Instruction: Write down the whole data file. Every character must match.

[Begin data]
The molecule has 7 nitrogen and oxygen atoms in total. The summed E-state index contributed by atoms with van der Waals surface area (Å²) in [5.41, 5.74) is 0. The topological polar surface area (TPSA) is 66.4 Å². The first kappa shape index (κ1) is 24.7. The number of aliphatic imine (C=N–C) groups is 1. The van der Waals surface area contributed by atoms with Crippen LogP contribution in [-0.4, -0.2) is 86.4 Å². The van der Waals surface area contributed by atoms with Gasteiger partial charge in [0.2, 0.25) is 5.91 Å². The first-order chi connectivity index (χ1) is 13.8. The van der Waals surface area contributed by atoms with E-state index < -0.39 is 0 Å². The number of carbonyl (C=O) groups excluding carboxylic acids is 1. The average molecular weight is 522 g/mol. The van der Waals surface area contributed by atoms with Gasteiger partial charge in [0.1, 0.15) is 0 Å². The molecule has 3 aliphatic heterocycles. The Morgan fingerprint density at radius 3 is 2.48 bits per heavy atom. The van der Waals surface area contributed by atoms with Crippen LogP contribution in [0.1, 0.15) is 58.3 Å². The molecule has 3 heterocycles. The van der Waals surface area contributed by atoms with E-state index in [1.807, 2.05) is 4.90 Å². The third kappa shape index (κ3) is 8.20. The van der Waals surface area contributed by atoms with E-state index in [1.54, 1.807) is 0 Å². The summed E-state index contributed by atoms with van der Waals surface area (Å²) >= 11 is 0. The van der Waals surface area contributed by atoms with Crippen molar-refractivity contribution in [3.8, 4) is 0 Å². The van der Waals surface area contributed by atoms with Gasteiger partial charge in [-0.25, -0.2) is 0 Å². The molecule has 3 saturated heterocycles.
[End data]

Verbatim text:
The molecule has 7 nitrogen and oxygen atoms in total. The summed E-state index contributed by atoms with van der Waals surface area (Å²) in [5.41, 5.74) is 0. The topological polar surface area (TPSA) is 66.4 Å². The first kappa shape index (κ1) is 24.7. The number of aliphatic imine (C=N–C) groups is 1. The van der Waals surface area contributed by atoms with Crippen LogP contribution in [-0.4, -0.2) is 86.4 Å². The van der Waals surface area contributed by atoms with Gasteiger partial charge in [0.2, 0.25) is 5.91 Å². The first-order chi connectivity index (χ1) is 13.8. The van der Waals surface area contributed by atoms with E-state index < -0.39 is 0 Å². The number of carbonyl (C=O) groups excluding carboxylic acids is 1. The average molecular weight is 522 g/mol. The van der Waals surface area contributed by atoms with Gasteiger partial charge in [0.1, 0.15) is 0 Å². The molecule has 3 aliphatic heterocycles. The Morgan fingerprint density at radius 3 is 2.48 bits per heavy atom. The van der Waals surface area contributed by atoms with Crippen LogP contribution in [0.1, 0.15) is 58.3 Å². The molecule has 3 heterocycles. The van der Waals surface area contributed by atoms with E-state index in [1.807, 2.05) is 4.90 Å². The third kappa shape index (κ3) is 8.20. The van der Waals surface area contributed by atoms with E-state index in [1.54, 1.807) is 0 Å². The summed E-state index contributed by atoms with van der Waals surface area (Å²) >= 11 is 0. The van der Waals surface area contributed by atoms with Crippen molar-refractivity contribution in [3.8, 4) is 0 Å². The van der Waals surface area contributed by atoms with Gasteiger partial charge in [-0.25, -0.2) is 0 Å². The molecule has 3 saturated heterocycles.